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Molly Wood arrives in a small western town to be the new schoolmarm. The Virginian, foreman on a local ranch, and Steve, his best fiend, soon become rivals for her affection. Steve falls in with bad guys led by Trampas, and the Virginian catches him cattle rustling. As foreman, he must give the order to hang his friend. Trampas gets away, but returns in time for the obligatory climactic shootout in the streets. Written by
John Oswalt <firstname.lastname@example.org>
Cooper later referred to this as his favorite role. See more »
Although the story spans the late 1870's through the early 1880's, Molly refers to her grandfather being killed in the Cherry Valley Massacre. As that took place in 1778, at least 100 years earlier, that seems highly unlikely. See more »
Well, who's talkin' to you?
I'm talkin' to you, Trampas!
When I want to know anything from you, I'll tell ya, you long-legged son-of-a -...
[Trampas stops talking abruptly as the Virginian's pistol is pressed against his abdomen]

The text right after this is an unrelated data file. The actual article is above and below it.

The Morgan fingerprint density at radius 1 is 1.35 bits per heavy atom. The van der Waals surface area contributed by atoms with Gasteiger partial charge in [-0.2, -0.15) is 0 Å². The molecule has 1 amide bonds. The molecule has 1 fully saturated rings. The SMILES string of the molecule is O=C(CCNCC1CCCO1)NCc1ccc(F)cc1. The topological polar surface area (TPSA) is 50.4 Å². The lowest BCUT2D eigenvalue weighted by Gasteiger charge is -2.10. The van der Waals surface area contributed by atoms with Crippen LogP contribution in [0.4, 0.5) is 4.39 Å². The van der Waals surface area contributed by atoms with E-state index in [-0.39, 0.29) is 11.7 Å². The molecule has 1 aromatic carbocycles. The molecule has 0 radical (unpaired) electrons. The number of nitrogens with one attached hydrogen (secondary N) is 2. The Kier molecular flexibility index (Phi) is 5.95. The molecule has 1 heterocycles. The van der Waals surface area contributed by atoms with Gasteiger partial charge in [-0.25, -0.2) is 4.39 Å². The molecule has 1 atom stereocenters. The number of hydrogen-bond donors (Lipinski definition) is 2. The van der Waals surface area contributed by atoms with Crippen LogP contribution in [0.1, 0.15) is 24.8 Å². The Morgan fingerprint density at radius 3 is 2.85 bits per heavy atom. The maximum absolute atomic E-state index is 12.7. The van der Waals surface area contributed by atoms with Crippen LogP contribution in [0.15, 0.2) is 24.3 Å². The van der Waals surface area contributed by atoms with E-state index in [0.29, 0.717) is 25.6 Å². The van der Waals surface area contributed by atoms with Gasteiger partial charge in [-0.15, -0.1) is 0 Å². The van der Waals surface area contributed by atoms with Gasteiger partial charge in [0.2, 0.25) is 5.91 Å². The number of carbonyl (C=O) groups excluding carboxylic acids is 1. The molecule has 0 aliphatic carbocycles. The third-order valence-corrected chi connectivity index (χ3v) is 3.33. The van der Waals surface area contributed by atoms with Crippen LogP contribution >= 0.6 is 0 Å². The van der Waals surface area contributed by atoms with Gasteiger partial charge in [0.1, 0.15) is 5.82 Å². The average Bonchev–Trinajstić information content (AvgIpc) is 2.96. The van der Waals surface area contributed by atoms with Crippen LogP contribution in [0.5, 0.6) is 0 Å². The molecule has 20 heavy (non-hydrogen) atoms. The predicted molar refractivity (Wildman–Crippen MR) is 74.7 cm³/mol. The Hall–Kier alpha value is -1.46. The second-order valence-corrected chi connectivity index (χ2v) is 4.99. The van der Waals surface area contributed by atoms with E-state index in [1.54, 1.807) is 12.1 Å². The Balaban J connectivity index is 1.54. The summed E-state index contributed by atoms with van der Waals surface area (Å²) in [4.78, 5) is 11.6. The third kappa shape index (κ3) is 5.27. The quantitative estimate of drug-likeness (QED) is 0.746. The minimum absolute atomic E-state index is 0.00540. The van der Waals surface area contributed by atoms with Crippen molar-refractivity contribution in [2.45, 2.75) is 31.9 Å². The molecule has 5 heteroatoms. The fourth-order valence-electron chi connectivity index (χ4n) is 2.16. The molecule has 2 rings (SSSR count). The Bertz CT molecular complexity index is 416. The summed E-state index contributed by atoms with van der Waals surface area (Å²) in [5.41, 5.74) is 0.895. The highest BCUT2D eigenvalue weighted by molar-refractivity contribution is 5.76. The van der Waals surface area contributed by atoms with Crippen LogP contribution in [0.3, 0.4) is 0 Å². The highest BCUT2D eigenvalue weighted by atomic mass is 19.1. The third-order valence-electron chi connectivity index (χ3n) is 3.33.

If you want to call me that, smile!
With a gun against my belly, I - I always smile!
[He grins broadly]
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"The Virginian" is one of the first well-known western "talkies." Released in 1929 and starring Gary Cooper who later became one of the great heroes of the western genre, this movie contains all of the archetypal elements of classic western films. There is a lone hero who answers to his own moral code defined by his environment(the frontier). A "schoolmarm" from out East comes to civilize the West through education, and her values come into conflict with the hero she falls in love with. And there is a villain who abides by no moral code, who must be defeated by the hero to uphold his honor and his values.
The classic representations of good and evil through black and white are used extensively and effectively in this film. Cooper always wears white, the villain(Huston) always wears black. However, the most morally ambiguous character, Cooper's friend Steve, always wears a mixture of the colors, and as he continues down a dark path, his colors become darker and less ambivalent.
This is a pretty good movie, particularly the hanging scene, the shootout at the end, and basically any interaction between Cooper and Huston. What makes the movie even more entertaining and fascinating to watch is its context. This movie is considered to be one of the very first westerns to represent the classic elements of the western genre, and its influence on later westerns is quite clear. For film students and fans of the western genre alike, this is a fun film to watch and thoroughly enjoyable. (Note: very interesting comparisons can be made to later westerns, particularly "Shane" and another Cooper film, "High Noon")
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